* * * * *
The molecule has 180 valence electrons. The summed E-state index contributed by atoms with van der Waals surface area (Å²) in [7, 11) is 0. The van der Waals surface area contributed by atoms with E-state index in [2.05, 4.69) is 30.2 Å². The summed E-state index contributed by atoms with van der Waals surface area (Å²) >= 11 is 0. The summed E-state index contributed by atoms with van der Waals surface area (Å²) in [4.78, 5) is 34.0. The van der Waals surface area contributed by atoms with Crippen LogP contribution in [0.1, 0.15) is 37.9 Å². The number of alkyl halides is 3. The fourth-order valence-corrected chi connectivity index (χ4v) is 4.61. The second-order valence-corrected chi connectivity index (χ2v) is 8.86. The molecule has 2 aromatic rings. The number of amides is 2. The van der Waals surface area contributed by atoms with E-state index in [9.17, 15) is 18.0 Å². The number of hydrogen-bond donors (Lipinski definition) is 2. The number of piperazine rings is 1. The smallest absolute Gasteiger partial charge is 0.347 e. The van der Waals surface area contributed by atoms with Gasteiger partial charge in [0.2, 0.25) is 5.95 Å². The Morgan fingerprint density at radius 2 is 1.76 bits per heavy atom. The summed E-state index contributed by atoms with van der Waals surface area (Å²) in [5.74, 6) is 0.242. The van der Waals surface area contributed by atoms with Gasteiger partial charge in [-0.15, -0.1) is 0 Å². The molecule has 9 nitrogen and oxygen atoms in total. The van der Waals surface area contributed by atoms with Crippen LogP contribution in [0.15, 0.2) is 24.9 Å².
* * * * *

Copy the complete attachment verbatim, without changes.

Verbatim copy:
The molecule has 180 valence electrons. The summed E-state index contributed by atoms with van der Waals surface area (Å²) in [7, 11) is 0. The van der Waals surface area contributed by atoms with E-state index in [2.05, 4.69) is 30.2 Å². The summed E-state index contributed by atoms with van der Waals surface area (Å²) >= 11 is 0. The summed E-state index contributed by atoms with van der Waals surface area (Å²) in [4.78, 5) is 34.0. The van der Waals surface area contributed by atoms with Crippen LogP contribution in [0.1, 0.15) is 37.9 Å². The number of alkyl halides is 3. The fourth-order valence-corrected chi connectivity index (χ4v) is 4.61. The second-order valence-corrected chi connectivity index (χ2v) is 8.86. The molecule has 2 aromatic rings. The number of amides is 2. The van der Waals surface area contributed by atoms with E-state index in [9.17, 15) is 18.0 Å². The number of hydrogen-bond donors (Lipinski definition) is 2. The number of piperazine rings is 1. The smallest absolute Gasteiger partial charge is 0.347 e. The van der Waals surface area contributed by atoms with Gasteiger partial charge in [0.2, 0.25) is 5.95 Å². The Morgan fingerprint density at radius 2 is 1.76 bits per heavy atom. The summed E-state index contributed by atoms with van der Waals surface area (Å²) in [5.74, 6) is 0.242. The van der Waals surface area contributed by atoms with Gasteiger partial charge in [-0.15, -0.1) is 0 Å². The molecule has 9 nitrogen and oxygen atoms in total. The van der Waals surface area contributed by atoms with Crippen LogP contribution in [0.15, 0.2) is 24.9 Å².